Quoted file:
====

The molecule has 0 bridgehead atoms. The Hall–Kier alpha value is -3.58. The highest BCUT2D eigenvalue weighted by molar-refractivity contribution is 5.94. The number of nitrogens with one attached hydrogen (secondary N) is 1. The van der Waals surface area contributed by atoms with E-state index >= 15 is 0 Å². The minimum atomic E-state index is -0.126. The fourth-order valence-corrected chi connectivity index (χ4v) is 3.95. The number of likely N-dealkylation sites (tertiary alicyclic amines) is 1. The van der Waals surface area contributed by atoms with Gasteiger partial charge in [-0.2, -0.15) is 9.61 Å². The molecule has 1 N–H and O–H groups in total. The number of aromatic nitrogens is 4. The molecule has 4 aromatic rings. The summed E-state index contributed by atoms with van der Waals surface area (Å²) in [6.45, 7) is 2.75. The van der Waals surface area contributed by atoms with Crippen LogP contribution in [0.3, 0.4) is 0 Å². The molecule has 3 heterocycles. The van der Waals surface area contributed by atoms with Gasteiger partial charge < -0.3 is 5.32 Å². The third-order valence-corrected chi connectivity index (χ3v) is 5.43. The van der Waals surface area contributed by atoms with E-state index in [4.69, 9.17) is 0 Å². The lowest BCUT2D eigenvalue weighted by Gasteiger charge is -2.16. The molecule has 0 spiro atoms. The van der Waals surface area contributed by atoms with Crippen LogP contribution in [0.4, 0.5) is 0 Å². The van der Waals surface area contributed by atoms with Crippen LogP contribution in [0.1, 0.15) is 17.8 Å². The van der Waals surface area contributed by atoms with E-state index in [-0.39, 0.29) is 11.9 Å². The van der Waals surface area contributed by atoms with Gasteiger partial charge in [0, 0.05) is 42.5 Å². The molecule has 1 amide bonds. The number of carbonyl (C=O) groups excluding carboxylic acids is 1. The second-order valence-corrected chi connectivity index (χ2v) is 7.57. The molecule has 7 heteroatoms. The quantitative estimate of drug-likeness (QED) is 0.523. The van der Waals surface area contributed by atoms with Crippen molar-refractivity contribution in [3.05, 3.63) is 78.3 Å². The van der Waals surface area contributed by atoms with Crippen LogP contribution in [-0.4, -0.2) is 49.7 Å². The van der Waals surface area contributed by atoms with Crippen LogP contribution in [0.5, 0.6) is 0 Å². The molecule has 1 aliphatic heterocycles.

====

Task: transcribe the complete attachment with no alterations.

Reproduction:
The molecule has 0 bridgehead atoms. The Hall–Kier alpha value is -3.58. The highest BCUT2D eigenvalue weighted by molar-refractivity contribution is 5.94. The number of nitrogens with one attached hydrogen (secondary N) is 1. The van der Waals surface area contributed by atoms with E-state index >= 15 is 0 Å². The minimum atomic E-state index is -0.126. The fourth-order valence-corrected chi connectivity index (χ4v) is 3.95. The number of likely N-dealkylation sites (tertiary alicyclic amines) is 1. The van der Waals surface area contributed by atoms with Gasteiger partial charge in [-0.2, -0.15) is 9.61 Å². The molecule has 1 N–H and O–H groups in total. The number of aromatic nitrogens is 4. The molecule has 4 aromatic rings. The summed E-state index contributed by atoms with van der Waals surface area (Å²) in [6.45, 7) is 2.75. The van der Waals surface area contributed by atoms with Crippen LogP contribution in [0.3, 0.4) is 0 Å². The molecule has 3 heterocycles. The van der Waals surface area contributed by atoms with Gasteiger partial charge < -0.3 is 5.32 Å². The third-order valence-corrected chi connectivity index (χ3v) is 5.43. The van der Waals surface area contributed by atoms with E-state index in [4.69, 9.17) is 0 Å². The lowest BCUT2D eigenvalue weighted by Gasteiger charge is -2.16. The molecule has 0 spiro atoms. The van der Waals surface area contributed by atoms with Crippen LogP contribution in [0.4, 0.5) is 0 Å². The van der Waals surface area contributed by atoms with Crippen LogP contribution in [0.1, 0.15) is 17.8 Å². The van der Waals surface area contributed by atoms with E-state index in [-0.39, 0.29) is 11.9 Å². The van der Waals surface area contributed by atoms with Gasteiger partial charge in [0, 0.05) is 42.5 Å². The molecule has 1 amide bonds. The number of carbonyl (C=O) groups excluding carboxylic acids is 1. The second-order valence-corrected chi connectivity index (χ2v) is 7.57. The molecule has 7 heteroatoms. The quantitative estimate of drug-likeness (QED) is 0.523. The van der Waals surface area contributed by atoms with Crippen molar-refractivity contribution in [3.05, 3.63) is 78.3 Å². The van der Waals surface area contributed by atoms with Crippen LogP contribution in [-0.4, -0.2) is 49.7 Å². The van der Waals surface area contributed by atoms with Crippen LogP contribution in [0.5, 0.6) is 0 Å². The molecule has 1 aliphatic heterocycles.